Saturday, January 20, 2018

JavaScript : Can (a ==1 && a== 2 && a==3) ever evaluate to true?

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Recently, this question has been making the round on different sites on the internet like Reddit and StackOverflow.

The answer to the question is Yes!, it is possible in  JavaScript.

You might have already seen the solution on different sites, I will try to explain the code to make you understand why it works.

const a = {
  i: 1,
  valueOf: function () {
    return a.i++;

if(a == 1 && a == 2 && a == 3) {
  console.log('JavaScript Rocks!');

Why It Works?

There isn't any trick in this code. The solution is simply using the concept of loose equality using double equals(==) operator. If you need to understand the difference between double equals vs triple equals, please read my this article. JavaScript Triple Equals Operator vs Double Equals Operator ( === vs == )

If you have noticed, we compared two different types here in a == 1Here a is an object which is compared to a number. Whenever we compare two different types with a double equal operator, type coercion happens. In type coercion, operator tries to convert both types to a similar type.

In this case, the object will be converted to primitive(number) type by calling the function valueOf if it is available.

valueOf is a builtin function in JavaScript to convert an object to a primitive type, if no primitive value available in the object, valueOf returns the object itself. If valueOf fails then toString is used to convert an object to a string. In toString case, the number on the right-hand side will also be converted to a string for comparison using loose equality(==) operator.

The cool thing is that these methods valueOf and toString can be overwritten.

a.valueOf = function() {
  return 'magic will happen here!';

Here we have overwritten the native implementation of the valueOf function with our own. As we know while doing a comparison with double equals operator, it coerces the object type to a primitive type by invoking the valueOf function of the object type.

The Magic Spell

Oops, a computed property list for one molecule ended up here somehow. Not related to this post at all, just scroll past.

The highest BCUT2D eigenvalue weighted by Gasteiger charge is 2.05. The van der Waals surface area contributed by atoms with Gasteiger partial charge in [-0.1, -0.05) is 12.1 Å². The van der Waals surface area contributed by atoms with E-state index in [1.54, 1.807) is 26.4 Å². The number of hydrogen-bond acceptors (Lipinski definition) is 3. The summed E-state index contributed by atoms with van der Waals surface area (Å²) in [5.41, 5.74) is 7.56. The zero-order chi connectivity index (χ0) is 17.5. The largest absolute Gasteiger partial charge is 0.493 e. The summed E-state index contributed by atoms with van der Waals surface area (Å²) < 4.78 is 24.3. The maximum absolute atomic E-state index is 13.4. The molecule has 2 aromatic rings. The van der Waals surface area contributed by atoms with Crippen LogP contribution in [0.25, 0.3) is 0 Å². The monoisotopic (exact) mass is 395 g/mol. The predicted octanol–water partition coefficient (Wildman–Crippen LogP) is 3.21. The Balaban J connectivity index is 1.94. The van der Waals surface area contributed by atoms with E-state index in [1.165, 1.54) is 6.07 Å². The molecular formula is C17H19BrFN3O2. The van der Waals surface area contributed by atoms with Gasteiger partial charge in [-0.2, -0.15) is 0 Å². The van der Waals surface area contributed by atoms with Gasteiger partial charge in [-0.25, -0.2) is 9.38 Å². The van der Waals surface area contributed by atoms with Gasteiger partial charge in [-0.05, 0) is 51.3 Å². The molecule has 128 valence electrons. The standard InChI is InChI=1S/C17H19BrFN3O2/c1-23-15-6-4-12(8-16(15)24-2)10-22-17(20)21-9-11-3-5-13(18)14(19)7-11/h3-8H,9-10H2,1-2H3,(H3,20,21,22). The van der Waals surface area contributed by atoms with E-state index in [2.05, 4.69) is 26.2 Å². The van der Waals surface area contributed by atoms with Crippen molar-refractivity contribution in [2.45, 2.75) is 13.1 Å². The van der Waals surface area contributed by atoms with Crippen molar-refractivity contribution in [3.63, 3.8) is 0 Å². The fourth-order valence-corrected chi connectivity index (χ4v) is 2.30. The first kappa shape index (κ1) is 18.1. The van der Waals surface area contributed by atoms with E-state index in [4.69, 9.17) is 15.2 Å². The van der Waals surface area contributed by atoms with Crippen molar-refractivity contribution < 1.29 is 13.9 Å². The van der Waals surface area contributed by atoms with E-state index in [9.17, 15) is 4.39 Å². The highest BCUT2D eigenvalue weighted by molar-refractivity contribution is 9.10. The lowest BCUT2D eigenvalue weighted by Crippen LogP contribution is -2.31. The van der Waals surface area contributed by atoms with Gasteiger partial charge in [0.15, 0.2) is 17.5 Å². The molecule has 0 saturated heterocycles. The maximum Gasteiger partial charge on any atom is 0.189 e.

To evaluate (a ==1 && a== 2 && a==3) this statement to true, we need to increment the value of a systematically. To achieve this we have overwritten the valueOf the object as:
valueOf: function () {
    return a.i++;

We have initialized the i with 1 and then incremented it using ++ operator after each use. So our expression (a ==1 && a== 2 && a==3) will be break into following steps:

  • While comparing a == 1; valueOf function of the object will return current value of i(which is 1) and after returning the value will increment it to 2
  • While comparing a == 2; valueOf function of the object will return current value of i(which is now 2) and after returning the value will increment it to 3
  • While comparing a == 3; valueOf function of the object will return current value of i(which is now 3) and after returning the value will be incremented to 4
That is the reason our expression evaluates to true.

Hope this article helped you to understand it. If you have any question please post it in comments.

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  1. Lol, it's possible in a lot of languages, that's how they work...

  2. Having read this I thought it was very enlightening. I appreciate
    you taking the time and energy to put this informative article
    together. I once again find myself spending a
    lot of time both reading and posting comments. But so what, it was still
    worth it!


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